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Why You Should Say No to Almost Everything

“The difference between successful people and very successful people is that very successful people say no to almost everything.”
—Warren Buffet

“People think focus means saying yes to the thing you’ve got to focus on. But that’s not what it means at all. It means saying no to the hundred other good ideas that there are. You have to pick carefully. I’m actually as proud of the things we haven’t done as the things I have done. Innovation is saying no to 1,000 things.”
—Steve Jobs

Why You Should Say “No” More Often

In various situations, many of us find it almost impossible to say “no,” because we don’t want to be rude or we don’t want to miss out. But saying “yes” to too many things causes us to miss out on what helps us achieve our goals the most. Many things may be “good for us,” but few things help us achieve our goals efficiently and effectively. Saying “yes” too easily and too often makes us feel like we have no time and are constantly trying to catch up. It causes us to feel constantly overwhelmed and busy in a stressful and unsatisfying way.

Once we have a few SMART goals, a task list, and a decision matrix, it starts to become more clear what we should say yes to and what we should say no to. But if we say yes to nearly every activity that relates to our goals (and some that don’t even relate), eventually our task list will get so large that it becomes unmanageable and useless.

The solution to having too many tasks is to be really selective about what we say yes too. Being selective about what tasks to add to the list breaks down into two steps.

1) Making sure all of our tasks help us achieve our goals.

2) Simplifying the list to include only the things that will help us reach our goals in an HUGELY efficient and effective manner.

The truth is, a lot of tasks can help us achieve our goals, and this is why we feel compelled to add so many tasks to our list. But as counter-intuitive as this may sound, we shouldn’t just add anything to our list that helps us achieve our goals. If we want to truly efficient, then we must only add things to our list that help us take GREAT steps towards achieving our goals. If a task only helps us achieve our goals a little bit, it probably isn’t worth the time investment to include on our list. This is why productivity experts, like Tim Ferriss, vouch for the Pareto Principle, AKA the 80/20 rule. What the Pareto Principle means is that for a given event, 80 percent of the outcome comes from 20 percent of the causes. In other words, it’s much better to focus on the few activities in a ton of results, rather than a lot of activities that only help a little.

If we want to feel in control our time, we need to focus on small percentage of our tasks that help us achieve our goals the most, and say “no” to the rest of these tasks. When we start saying “no” more often, we open up so much time to focus on what’s truly interesting to us. Less of our time will be spent on boring tasks that we don’t enjoy. As a result we will be less angry and more satisfied.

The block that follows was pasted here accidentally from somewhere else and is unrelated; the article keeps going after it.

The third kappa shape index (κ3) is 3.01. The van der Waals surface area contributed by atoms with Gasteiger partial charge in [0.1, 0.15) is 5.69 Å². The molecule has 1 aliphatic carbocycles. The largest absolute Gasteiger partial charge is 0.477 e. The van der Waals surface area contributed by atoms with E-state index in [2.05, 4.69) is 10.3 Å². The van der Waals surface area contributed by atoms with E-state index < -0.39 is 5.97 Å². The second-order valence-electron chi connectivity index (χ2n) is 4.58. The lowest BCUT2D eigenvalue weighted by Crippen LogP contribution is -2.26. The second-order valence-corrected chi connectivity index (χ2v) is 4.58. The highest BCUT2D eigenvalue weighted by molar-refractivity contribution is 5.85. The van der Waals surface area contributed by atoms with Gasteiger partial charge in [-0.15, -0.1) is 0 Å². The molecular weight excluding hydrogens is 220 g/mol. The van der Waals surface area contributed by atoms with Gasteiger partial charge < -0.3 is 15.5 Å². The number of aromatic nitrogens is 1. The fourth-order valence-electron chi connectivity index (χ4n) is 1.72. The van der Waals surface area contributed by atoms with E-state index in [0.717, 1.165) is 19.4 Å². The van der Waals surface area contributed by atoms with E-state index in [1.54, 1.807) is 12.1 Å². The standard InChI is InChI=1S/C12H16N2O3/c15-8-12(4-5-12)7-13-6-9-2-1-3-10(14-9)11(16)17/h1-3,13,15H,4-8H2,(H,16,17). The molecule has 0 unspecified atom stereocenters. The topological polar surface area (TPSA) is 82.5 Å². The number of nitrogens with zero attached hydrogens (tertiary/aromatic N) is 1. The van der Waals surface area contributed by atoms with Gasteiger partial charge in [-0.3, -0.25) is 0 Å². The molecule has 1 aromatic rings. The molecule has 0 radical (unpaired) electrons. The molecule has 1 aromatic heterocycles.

How To Say No Without Sounding Rude ?

Once we know why it’s important to say now, our question shifts to, “how to say no without sounding rude?”

First we should consider the request being proposed to us and evaluate it to see if it will be something that helps us achieve our goals and be of interest to us. But we shouldn’t stop there. As I’ve mentioned before, many tasks help us achieve our goals, but few tasks help us achieve our goals efficiently. We will save so much time by focusing on those few tasks that help us achieve our goals well, rather than the many tasks that only help us achieve our goals a little. So we should consider if the request will help us achieve our goal and is interesting, and then consider if it will help us achieve our goals well.

If we’ve decided the answer is “no,” then we should explain our thought process to the person at hand. If you can, offer an alternative that fits into your goals.

In practice, that can go something like this:
“Hey Maxine, do you want to go out to the bars tonight?”

“I need to spend time with my family this weekend, as I haven’t given them as much time as I want to. Perhaps you can come with me to this free film festival I’m going to on Tuesday.”

In this situation, Maxine isn’t interested in going to the bar, but wants to still wants to hang out with Tracy another time. Rather than saying she doesn’t want to go directly, she explains why she wants to stay in tonight and then proposes an alternative (the free film festival) that she’s already doing later in the week that does fit in with her interests and goals. This way, Maxine wins three times: she gets to hang out with her family, avoid the bar, and still gets to hang out with Tracy later in the week doing something that she prefers to do.

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